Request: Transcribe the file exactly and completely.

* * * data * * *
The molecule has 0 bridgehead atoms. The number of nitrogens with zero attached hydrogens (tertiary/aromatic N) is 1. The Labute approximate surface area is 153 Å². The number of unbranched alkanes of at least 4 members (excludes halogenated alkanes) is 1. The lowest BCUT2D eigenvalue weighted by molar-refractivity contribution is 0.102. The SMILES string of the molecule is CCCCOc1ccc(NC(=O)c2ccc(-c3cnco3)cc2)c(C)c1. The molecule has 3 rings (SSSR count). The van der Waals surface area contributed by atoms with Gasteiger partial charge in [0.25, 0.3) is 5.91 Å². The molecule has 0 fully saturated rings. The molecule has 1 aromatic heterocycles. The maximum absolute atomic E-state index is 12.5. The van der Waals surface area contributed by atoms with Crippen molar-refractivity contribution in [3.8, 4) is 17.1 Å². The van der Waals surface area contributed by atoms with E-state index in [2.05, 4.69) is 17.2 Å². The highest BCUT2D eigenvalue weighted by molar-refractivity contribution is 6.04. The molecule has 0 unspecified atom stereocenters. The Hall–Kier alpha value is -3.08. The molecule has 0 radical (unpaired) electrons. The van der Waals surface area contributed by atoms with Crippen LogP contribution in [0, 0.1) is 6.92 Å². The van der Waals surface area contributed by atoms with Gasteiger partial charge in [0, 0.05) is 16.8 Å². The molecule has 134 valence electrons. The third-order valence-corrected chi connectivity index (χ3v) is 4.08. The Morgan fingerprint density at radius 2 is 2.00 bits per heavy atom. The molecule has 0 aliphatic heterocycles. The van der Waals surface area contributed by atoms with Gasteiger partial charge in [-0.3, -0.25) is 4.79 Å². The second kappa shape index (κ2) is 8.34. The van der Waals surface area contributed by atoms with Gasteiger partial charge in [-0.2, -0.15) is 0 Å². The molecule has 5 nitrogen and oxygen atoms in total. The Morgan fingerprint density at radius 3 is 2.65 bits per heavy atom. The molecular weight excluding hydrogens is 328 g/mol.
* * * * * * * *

The molecule has 0 bridgehead atoms. The number of nitrogens with zero attached hydrogens (tertiary/aromatic N) is 1. The Labute approximate surface area is 153 Å². The number of unbranched alkanes of at least 4 members (excludes halogenated alkanes) is 1. The lowest BCUT2D eigenvalue weighted by molar-refractivity contribution is 0.102. The SMILES string of the molecule is CCCCOc1ccc(NC(=O)c2ccc(-c3cnco3)cc2)c(C)c1. The molecule has 3 rings (SSSR count). The van der Waals surface area contributed by atoms with Gasteiger partial charge in [0.25, 0.3) is 5.91 Å². The molecule has 0 fully saturated rings. The molecule has 1 aromatic heterocycles. The maximum absolute atomic E-state index is 12.5. The van der Waals surface area contributed by atoms with Crippen molar-refractivity contribution in [3.8, 4) is 17.1 Å². The van der Waals surface area contributed by atoms with E-state index in [2.05, 4.69) is 17.2 Å². The highest BCUT2D eigenvalue weighted by molar-refractivity contribution is 6.04. The molecule has 0 unspecified atom stereocenters. The Hall–Kier alpha value is -3.08. The molecule has 0 radical (unpaired) electrons. The van der Waals surface area contributed by atoms with Crippen LogP contribution in [0, 0.1) is 6.92 Å². The van der Waals surface area contributed by atoms with Gasteiger partial charge in [0, 0.05) is 16.8 Å². The molecule has 134 valence electrons. The third-order valence-corrected chi connectivity index (χ3v) is 4.08. The Morgan fingerprint density at radius 2 is 2.00 bits per heavy atom. The molecule has 0 aliphatic heterocycles. The van der Waals surface area contributed by atoms with Gasteiger partial charge in [-0.3, -0.25) is 4.79 Å². The second kappa shape index (κ2) is 8.34. The van der Waals surface area contributed by atoms with Gasteiger partial charge in [-0.2, -0.15) is 0 Å². The molecule has 5 nitrogen and oxygen atoms in total. The Morgan fingerprint density at radius 3 is 2.65 bits per heavy atom. The molecular weight excluding hydrogens is 328 g/mol.